Riding home from work the other day along Lake Michigan, I came upon not one, but two organized cyclocross practices. For the past several years, the #CX365 meme has been a bit of a joke, but if these mid-June scrimmages are any indication, it has become the New Normal here in our little corner of the cycling universe. Rather than bemoan these facts, or gesticulate wildly towards the unquestionable radness of something like ToAD, these days I just choose to acknowledge that things have indeed changed, and carry on. And of course, as someone who rides a FGCX bike year-round, I don’t suppose any amount of soap boxing or finger wagging would be appropriate.
One very promising change I’ve noticed in recent years has been the increased interest in all manners of so-called “adventure” cycling, a term that has been adopted within the industry to describe everything from expedition touring to cake rides to bike camping to 24 hour mountain bike races. The fundamental concept of using one’s bicycle to explore new places, meet new people, and experience the unknown is hardly novel, but it’s great to see folks who’ve entered the discipline through the narrow lens of competition discover this world. It’s sometimes hard to remember that there are things to do on a bicycle other than riding to work or racing around in rectangles.
Meanwhile, organized events continue to evolve. Another category that sometimes experiences semantic hand-wringing is the Gran Fondo. The midwest has been a bit slower than other regions to catch the Fondo fever, and in previous years friends who’ve followed the trend have mostly ridden in California, New York, and Colorado. But the folks at Higher Gear have devised a most interesting event this year which pairs cycling with baseball and BBQ and country music. The Gran Fondo Hundo press release might have read like an Onion article a few years ago (“Make sure you pack a pair of cowboy boots and a faded pair of blue jeans for after the ride,” “you’ll enjoy country music themed fireworks before being transported back to Wilmette, where you will be rejoined with your bicycle.”) but these days, who wouldn’t expect to pay $200 for a hot shower, bus ride home, and fully supported ride complete with gourmet cuisine? August 2.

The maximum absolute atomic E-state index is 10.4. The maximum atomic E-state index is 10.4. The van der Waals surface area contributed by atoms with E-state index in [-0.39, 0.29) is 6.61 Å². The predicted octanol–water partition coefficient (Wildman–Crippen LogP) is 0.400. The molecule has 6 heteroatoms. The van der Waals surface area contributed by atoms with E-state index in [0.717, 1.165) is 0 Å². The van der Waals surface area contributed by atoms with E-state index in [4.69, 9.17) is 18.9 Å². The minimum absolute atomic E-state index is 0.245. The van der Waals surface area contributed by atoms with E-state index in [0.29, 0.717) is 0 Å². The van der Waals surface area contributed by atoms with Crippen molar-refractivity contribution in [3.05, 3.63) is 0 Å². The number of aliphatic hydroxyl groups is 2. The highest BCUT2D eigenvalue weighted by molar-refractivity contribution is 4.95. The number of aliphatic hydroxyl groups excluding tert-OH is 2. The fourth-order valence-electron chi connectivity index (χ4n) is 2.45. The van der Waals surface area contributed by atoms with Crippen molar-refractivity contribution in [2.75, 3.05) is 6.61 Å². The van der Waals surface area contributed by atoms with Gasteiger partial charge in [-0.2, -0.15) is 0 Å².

On the other end of the spectrum comes the Fyxation Open, an exhibition fixed gear criterium held as part of the Prairie State Cycling Series. Rumors of this event have been swirling all summer, and as a fan of Red Hook, I’m intrigued with what the promoters have in mind and hope to achieve. I’ll be posting an interview shortly with Ben Ginster of Fyxation where he talks about how he envisions the crit, and where he’d like to see fixed gear street racing evolve here in the midwest over the coming years. July 26.
Once upon a time, late summer crit racing was all the rage in the midwest. And I suppose in some corners, it still is. The Winfield Crit has played an important part of that history for well over a decade, boasting a fun and technical course, large payouts, huge local support, and traditionally stacked fields. Previous winners include Kelly (Benjamin) Fisher-Goodwin, Bryce Mead, Robbie Ventura, Josh Carter, Christy Keely, Jessi Prinner, and Mike Sherer. The event’s popularity and prestige has dipped in recent years, but for 2014 there’s been a big push to reposition Winfield as a premier race on the midwestern road calendar. I’ll be leading a ride out to the course from Chicago that day, and I hope to see many of you there! July 12.